6. Corinne Masur

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    Who wouldn't want to eat candy for dinner?

    Regarding the pp: If you use candy or junk food instead of regular food at a meal to get enough carbs into your child you are guaranteed a child who will refuse regular food. It may be necessary to consult with the endo and switch to MDI with a Novolog/Lantus regimen rather than NPH with required carb intake at each meal so that you and your child can have more control over how many carbs are taken in at each meal.

    To the original poster - have you tried other childhood favorites:
    chicken noodle soup
    sandwiches cut up into interesting shapes or made into a face on the plate
    french fries
    mashed potatoes
    hot dogs with a bun
    sliced fruit
    applesauce
    jello
    pudding
    custard (the kind made with eggs and milk not frozen custard)
    scrambled eggs
     
    Last edited: Feb 7, 2010
  7. Becky Stevens mom

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    Hi just wanted to say welcome to you:) My son was diagnosed when he was 3 years and 4 months. He was also on NPH and humolog, 2 shots per day and a strict meal schedule. He had 3 meals of 30-40 carbs and 3 snacks of 15-25 carbs. I found that if I didnt make an issue of him eating he would usually just eat what the rest of us were eating. It does make it difficult being on the NPH regimen. I do remember having to give juice at times to make up carbs. Luckily Steven usually likes to eat so it wasnt too much of a problem. If your son doesnt like what is being offered ask the endo about cutting his dose as hes probably honeymooning now anyway?
     
  8. Ali

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    Bolus after eating. Ali
     
  9. wilf

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    Welcome to the site - if you are having to stuff your young one, then it is time to reduce the insulin he's getting. Rest assured, it can be done. Talk with your medical team.. :cwds:
     
  10. foggybear

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    This thread is not about my battles, but I feel like I need to respond to all the comments directed at me. I have been fighting for MDI since day 1. My endo insisted we spend three months on 70/30 first. Every time I've asked the team for help, I've been given parenting advice and food lists but no help with insulin adjustment. I'm working on finding a new team, but the next closest clinic is four hours away so scheduling is difficult.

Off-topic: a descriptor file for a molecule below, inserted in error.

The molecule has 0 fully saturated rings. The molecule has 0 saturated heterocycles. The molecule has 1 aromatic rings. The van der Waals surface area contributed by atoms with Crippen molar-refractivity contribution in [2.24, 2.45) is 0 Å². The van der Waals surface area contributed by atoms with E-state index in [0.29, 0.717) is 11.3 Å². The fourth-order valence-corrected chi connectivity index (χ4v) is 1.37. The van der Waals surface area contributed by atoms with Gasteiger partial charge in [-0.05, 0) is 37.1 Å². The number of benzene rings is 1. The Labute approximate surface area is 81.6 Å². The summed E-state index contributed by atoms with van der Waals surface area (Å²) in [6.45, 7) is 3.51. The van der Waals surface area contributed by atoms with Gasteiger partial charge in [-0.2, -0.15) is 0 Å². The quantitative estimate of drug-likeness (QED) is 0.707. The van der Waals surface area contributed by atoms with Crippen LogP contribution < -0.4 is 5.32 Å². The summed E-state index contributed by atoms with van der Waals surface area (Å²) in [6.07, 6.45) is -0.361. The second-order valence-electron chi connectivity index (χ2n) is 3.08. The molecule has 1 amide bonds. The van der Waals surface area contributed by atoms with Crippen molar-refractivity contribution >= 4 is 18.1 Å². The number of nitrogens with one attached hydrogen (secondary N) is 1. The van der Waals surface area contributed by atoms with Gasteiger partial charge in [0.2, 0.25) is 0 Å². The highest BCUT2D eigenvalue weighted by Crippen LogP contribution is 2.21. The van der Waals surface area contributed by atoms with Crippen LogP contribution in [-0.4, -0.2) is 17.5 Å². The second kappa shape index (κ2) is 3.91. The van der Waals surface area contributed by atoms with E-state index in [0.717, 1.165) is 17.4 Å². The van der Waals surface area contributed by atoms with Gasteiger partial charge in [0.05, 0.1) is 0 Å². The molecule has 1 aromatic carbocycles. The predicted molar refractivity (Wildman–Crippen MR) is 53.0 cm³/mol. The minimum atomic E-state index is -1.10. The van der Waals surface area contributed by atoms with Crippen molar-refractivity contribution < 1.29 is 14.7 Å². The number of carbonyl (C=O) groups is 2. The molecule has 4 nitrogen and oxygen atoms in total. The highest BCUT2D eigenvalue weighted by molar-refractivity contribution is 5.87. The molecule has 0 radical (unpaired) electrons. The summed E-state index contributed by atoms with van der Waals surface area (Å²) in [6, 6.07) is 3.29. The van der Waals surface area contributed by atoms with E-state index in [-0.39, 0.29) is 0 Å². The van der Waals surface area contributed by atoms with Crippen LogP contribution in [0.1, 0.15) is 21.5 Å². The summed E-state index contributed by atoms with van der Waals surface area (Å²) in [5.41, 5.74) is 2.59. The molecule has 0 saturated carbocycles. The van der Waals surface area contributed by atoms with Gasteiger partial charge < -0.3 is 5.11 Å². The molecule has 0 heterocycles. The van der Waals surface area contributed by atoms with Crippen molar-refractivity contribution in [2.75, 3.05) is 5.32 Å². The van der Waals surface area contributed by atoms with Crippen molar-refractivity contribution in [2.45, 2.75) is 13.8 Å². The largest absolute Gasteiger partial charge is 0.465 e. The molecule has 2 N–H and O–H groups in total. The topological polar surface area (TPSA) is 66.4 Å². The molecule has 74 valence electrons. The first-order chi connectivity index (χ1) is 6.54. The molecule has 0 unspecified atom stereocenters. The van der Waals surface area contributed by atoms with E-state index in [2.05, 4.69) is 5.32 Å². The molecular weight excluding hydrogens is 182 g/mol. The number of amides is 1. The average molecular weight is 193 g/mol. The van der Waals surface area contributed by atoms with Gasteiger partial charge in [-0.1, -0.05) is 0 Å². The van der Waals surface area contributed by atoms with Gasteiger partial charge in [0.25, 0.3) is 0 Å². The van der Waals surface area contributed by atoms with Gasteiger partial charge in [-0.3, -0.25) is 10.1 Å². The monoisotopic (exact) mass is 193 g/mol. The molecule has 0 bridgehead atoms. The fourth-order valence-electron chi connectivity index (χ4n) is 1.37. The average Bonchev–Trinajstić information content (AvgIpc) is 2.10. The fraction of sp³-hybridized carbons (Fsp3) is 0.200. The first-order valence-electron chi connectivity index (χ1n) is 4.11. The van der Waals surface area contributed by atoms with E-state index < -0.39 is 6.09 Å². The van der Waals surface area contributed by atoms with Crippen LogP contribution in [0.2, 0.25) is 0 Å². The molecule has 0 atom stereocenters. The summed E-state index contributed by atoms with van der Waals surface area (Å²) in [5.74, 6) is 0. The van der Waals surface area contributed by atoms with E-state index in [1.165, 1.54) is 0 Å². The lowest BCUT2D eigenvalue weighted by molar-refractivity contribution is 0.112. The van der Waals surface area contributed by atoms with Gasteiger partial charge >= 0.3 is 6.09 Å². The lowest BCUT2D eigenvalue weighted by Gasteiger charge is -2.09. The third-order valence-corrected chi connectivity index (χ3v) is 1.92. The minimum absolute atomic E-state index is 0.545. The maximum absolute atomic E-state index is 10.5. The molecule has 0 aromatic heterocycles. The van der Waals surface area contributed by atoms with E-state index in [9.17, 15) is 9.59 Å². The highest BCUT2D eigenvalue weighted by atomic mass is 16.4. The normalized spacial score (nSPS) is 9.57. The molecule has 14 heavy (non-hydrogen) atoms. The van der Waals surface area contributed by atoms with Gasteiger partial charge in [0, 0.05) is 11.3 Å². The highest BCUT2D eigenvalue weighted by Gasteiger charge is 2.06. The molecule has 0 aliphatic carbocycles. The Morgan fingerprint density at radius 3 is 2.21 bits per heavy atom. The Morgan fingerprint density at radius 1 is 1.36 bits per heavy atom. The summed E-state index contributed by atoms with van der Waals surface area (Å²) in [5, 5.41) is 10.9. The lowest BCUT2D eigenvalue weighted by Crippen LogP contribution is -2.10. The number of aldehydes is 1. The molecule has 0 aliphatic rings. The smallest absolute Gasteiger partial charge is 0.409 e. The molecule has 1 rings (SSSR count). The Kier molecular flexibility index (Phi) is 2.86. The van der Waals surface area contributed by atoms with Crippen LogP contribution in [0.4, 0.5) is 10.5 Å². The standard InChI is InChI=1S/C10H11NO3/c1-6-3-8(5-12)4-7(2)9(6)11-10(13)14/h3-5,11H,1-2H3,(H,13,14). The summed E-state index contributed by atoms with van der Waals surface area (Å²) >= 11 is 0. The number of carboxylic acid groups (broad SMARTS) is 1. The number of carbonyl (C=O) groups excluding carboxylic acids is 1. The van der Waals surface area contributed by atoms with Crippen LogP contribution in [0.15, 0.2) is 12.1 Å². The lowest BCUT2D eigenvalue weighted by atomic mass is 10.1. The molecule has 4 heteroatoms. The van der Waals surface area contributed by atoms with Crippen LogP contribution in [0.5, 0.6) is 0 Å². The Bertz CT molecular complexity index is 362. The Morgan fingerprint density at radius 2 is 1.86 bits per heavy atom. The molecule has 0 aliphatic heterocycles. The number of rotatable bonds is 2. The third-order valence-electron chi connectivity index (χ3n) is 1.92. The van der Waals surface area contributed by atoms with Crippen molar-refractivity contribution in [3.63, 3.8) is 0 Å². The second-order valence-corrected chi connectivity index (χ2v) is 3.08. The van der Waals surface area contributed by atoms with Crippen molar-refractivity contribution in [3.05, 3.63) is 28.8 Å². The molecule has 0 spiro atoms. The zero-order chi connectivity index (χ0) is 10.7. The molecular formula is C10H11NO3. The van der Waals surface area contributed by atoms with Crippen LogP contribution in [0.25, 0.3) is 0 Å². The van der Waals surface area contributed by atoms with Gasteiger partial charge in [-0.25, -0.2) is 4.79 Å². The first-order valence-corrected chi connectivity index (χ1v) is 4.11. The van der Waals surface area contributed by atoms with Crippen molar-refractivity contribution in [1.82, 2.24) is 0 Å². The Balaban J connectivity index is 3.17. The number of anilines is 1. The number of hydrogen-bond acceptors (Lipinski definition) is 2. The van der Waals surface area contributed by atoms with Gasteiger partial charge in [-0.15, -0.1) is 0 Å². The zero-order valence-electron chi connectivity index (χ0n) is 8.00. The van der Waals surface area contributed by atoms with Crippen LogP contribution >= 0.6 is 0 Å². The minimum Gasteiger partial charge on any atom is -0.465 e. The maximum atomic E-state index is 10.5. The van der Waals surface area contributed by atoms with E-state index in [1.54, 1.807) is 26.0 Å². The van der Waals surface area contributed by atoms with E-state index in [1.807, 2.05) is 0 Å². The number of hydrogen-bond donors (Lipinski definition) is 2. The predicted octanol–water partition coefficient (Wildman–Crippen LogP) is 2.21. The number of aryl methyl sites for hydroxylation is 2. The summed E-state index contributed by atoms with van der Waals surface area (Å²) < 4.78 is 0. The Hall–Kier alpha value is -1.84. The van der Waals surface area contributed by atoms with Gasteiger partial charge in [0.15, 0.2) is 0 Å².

I offered the solution that helped me get through a really tough first month. After having his world turned upside down, my son was searching for control anyplace he could find it. By backing off from the food battle for a while, it gave him a chance to adjust. Yes, it is unconventional to let a child eat junk food frequently. But it's better to let them eat what they want for a while and gradually reestablish better food habits than to fight over food and battle lows all the time.
     
  11. wilf

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    Agreed - if you're on a fixed regimen. If you're on a flexible regimen then you adjust the carb intake to your child's appetite, and then adjust the insulin to cover that carb intake.

    I think people are just trying to be helpful, pointing you toward the possibility of changing your regimen. If your can't find an endo that will give you the insulin regimen your family needs to live its life, then you could get yourself some good reference books and we could work through the steps necessary to get an insulin regimen that works for you.

    If you're interested, you can start a thread. If you're not, then that's fine too. I hope you don't think us too forward - many of us have been where you are and we're just offering alternatives for you to consider.. :cwds:
     
    Last edited: Feb 8, 2010
  12. Heather(CA)